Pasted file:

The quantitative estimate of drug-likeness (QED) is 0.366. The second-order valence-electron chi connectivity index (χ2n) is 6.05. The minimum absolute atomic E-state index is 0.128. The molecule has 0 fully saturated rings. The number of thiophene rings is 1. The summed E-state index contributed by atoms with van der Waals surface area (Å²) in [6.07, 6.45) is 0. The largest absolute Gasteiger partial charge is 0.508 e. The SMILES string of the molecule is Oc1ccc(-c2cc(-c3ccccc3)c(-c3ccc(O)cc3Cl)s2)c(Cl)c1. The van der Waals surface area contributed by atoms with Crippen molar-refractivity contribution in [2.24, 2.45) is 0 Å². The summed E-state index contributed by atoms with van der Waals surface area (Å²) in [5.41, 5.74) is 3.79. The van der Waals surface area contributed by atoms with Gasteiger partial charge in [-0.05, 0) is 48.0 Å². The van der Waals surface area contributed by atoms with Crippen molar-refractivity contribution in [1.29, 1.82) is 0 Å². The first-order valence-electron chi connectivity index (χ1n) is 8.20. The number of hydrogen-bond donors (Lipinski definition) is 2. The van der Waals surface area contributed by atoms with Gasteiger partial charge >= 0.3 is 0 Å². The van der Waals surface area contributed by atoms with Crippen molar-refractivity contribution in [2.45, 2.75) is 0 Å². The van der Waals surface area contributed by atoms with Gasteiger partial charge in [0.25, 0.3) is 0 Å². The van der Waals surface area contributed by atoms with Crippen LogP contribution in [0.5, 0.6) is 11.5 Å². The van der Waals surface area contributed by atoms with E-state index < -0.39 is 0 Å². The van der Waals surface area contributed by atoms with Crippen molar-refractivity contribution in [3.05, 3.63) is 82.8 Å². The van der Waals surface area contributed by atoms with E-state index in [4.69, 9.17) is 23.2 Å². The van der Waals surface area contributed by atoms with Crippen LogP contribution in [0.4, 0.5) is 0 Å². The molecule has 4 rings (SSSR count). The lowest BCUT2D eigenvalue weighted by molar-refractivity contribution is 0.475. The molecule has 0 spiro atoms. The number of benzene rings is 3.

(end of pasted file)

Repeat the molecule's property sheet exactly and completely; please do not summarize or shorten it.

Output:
The quantitative estimate of drug-likeness (QED) is 0.366. The second-order valence-electron chi connectivity index (χ2n) is 6.05. The minimum absolute atomic E-state index is 0.128. The molecule has 0 fully saturated rings. The number of thiophene rings is 1. The summed E-state index contributed by atoms with van der Waals surface area (Å²) in [6.07, 6.45) is 0. The largest absolute Gasteiger partial charge is 0.508 e. The SMILES string of the molecule is Oc1ccc(-c2cc(-c3ccccc3)c(-c3ccc(O)cc3Cl)s2)c(Cl)c1. The van der Waals surface area contributed by atoms with Crippen molar-refractivity contribution in [2.24, 2.45) is 0 Å². The summed E-state index contributed by atoms with van der Waals surface area (Å²) in [5.41, 5.74) is 3.79. The van der Waals surface area contributed by atoms with Gasteiger partial charge in [-0.05, 0) is 48.0 Å². The van der Waals surface area contributed by atoms with Crippen molar-refractivity contribution in [1.29, 1.82) is 0 Å². The first-order valence-electron chi connectivity index (χ1n) is 8.20. The number of hydrogen-bond donors (Lipinski definition) is 2. The van der Waals surface area contributed by atoms with Gasteiger partial charge >= 0.3 is 0 Å². The van der Waals surface area contributed by atoms with Crippen molar-refractivity contribution in [2.45, 2.75) is 0 Å². The van der Waals surface area contributed by atoms with Gasteiger partial charge in [0.25, 0.3) is 0 Å². The van der Waals surface area contributed by atoms with Crippen LogP contribution in [0.5, 0.6) is 11.5 Å². The van der Waals surface area contributed by atoms with E-state index < -0.39 is 0 Å². The van der Waals surface area contributed by atoms with Crippen molar-refractivity contribution in [3.05, 3.63) is 82.8 Å². The van der Waals surface area contributed by atoms with E-state index in [4.69, 9.17) is 23.2 Å². The van der Waals surface area contributed by atoms with Crippen LogP contribution in [0.4, 0.5) is 0 Å². The molecule has 4 rings (SSSR count). The lowest BCUT2D eigenvalue weighted by molar-refractivity contribution is 0.475. The molecule has 0 spiro atoms. The number of benzene rings is 3.